This article illustrates some of the issues that arise when the commonly espoused principles of research partnerships are considered in the practice of North-South collaborations. It points to dynamics that may occur when research agendas are not shared by collaborators. Moreover, it questions the roles partners adopt during fieldwork in relation to the distribution of control over a research project. Related to this, the article explores issues of funding. What is the potential for collaborations with a project lead by Southern partners, which would reflect more strongly Southern realities in research projects? It is concluded that hierarchical research arrangements may be desirable in some circumstances, for example, where they favour the South; that Northern and Southern capacities and weaknesses should be made explicit; and that capacity building should be pursued beyond the point where it serves the North.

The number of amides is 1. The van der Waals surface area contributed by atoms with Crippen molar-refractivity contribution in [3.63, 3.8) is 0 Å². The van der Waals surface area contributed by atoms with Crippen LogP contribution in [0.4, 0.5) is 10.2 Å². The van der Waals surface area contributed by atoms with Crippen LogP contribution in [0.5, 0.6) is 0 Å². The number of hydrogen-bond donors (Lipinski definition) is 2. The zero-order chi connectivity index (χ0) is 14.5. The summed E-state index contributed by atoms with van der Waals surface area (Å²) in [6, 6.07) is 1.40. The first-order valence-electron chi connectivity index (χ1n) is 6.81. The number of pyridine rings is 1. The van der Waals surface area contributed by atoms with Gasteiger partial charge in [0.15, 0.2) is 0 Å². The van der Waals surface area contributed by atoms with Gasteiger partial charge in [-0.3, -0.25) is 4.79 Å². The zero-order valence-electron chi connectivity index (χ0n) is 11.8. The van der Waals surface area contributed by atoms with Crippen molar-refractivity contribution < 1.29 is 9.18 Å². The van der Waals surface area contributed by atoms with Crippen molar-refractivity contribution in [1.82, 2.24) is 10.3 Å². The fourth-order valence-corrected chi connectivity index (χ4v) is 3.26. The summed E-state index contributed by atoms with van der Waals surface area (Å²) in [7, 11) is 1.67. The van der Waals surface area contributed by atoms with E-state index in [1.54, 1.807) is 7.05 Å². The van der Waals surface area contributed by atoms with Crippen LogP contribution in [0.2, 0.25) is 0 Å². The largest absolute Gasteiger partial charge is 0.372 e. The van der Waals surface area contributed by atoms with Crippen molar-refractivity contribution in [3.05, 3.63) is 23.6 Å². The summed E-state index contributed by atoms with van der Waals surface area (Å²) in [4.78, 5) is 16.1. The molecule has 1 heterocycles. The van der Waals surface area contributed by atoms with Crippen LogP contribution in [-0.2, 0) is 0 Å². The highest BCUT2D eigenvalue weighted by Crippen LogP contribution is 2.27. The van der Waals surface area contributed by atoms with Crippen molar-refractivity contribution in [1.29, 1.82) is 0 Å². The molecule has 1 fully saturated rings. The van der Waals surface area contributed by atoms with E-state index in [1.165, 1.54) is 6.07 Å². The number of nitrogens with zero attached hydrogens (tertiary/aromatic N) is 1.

|Number of pages||10|
|Journal||International Journal of Social Research Methodology|
|Publication status||Published - Jul 2004|